The North Caucasian languages, sometimes called simply Caucasic, are a pair of well established language families spoken in the Caucasus, chiefly in the north: the Northwest Caucasian family, also called Pontic, Abkhaz–Adyghe, Circassian, or West Caucasian; and the Northeast Caucasian family, also called Nakh–Dagestanian or East Caucasian.
The Kartvelian languages including Georgian and Laz, once known as South Caucasian, are no longer considered genetically related to the North Caucasian languages and are classed as an independent language family.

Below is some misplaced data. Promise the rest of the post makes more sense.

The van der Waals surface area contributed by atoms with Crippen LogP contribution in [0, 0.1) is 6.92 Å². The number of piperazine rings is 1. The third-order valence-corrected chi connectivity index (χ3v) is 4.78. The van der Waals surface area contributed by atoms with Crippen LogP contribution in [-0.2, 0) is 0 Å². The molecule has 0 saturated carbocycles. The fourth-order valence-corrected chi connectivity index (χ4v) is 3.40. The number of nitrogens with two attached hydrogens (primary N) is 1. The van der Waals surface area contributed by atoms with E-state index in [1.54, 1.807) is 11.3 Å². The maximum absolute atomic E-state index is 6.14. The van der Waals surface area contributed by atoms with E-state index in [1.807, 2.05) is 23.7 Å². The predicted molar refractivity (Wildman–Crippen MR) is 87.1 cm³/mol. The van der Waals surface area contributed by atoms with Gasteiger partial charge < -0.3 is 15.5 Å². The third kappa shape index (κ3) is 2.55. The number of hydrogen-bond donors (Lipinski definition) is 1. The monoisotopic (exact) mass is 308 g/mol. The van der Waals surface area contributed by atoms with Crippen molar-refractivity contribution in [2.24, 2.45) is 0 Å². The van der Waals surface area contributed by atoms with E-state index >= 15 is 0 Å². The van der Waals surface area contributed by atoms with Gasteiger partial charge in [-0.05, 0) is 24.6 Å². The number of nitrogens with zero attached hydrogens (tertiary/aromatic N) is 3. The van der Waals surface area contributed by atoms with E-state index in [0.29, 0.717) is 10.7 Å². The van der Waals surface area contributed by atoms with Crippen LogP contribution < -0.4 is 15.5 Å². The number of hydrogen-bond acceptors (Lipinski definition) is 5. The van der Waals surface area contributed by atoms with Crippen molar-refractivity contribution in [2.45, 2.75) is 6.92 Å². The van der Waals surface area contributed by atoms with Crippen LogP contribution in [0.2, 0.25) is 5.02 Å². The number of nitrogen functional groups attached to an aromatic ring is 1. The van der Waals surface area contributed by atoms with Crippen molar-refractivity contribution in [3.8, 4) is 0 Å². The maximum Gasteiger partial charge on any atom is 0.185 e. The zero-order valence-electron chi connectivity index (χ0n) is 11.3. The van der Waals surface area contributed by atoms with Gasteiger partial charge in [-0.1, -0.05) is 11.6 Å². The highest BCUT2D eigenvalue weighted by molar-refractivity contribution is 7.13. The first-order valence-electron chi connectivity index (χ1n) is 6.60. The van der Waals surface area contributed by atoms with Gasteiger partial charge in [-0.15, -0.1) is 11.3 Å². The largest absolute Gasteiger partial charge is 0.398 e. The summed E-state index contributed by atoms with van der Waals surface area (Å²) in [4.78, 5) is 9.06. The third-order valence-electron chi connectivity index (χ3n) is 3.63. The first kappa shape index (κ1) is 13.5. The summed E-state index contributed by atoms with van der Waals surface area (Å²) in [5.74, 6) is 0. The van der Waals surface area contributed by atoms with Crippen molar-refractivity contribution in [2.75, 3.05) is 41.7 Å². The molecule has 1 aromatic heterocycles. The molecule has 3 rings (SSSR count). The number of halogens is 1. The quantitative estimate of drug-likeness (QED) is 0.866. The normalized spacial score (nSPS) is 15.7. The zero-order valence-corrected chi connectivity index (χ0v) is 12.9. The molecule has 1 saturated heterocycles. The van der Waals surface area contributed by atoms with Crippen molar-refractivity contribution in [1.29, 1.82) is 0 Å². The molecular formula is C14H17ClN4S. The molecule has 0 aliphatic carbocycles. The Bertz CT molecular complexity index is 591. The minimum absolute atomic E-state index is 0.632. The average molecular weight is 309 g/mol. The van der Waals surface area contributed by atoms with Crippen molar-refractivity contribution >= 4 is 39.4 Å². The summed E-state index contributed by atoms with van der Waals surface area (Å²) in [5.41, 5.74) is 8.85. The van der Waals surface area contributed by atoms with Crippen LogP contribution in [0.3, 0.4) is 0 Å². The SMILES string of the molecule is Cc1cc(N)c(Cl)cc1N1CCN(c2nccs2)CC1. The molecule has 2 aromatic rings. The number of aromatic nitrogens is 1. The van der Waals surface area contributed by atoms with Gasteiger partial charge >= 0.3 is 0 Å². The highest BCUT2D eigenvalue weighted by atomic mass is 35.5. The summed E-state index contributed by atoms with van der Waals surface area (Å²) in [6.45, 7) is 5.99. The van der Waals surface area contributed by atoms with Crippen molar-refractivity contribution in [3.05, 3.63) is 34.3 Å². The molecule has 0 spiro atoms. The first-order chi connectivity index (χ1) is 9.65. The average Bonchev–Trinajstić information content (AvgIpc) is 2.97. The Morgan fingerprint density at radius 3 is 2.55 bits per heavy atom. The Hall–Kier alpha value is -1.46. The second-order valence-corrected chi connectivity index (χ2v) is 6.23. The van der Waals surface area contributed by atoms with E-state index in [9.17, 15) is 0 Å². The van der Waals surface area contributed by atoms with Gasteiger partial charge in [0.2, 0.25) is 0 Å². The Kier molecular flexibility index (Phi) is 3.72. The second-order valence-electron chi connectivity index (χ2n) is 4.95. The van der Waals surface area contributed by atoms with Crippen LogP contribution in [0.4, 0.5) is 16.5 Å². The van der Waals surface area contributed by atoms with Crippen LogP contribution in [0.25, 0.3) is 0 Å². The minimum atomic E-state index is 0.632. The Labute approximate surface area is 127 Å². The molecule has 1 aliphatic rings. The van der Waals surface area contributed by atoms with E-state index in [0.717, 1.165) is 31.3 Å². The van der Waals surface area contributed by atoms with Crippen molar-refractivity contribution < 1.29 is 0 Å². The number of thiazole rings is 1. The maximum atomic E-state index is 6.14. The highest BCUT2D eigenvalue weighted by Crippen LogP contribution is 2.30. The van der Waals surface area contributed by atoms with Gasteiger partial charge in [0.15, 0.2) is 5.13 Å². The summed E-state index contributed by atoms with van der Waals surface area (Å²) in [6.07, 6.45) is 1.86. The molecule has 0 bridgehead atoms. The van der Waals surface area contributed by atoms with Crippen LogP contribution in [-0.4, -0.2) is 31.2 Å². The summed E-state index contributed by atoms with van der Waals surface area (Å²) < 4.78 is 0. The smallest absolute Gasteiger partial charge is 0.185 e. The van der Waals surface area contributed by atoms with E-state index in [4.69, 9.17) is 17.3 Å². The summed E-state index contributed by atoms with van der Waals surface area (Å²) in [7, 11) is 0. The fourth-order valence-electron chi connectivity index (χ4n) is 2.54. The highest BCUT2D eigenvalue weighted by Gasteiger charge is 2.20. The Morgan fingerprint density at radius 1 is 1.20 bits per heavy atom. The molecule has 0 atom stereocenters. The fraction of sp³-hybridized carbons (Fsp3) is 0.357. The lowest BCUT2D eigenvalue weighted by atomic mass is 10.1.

Some linguists, notably Sergei Starostin and Sergei Nikolayev, believe that the two groups sprang from a common ancestor about five thousand years ago. However, this proposal is difficult to evaluate, and remains controversial.
There are some 34 to 38 distinct North Caucasian languages.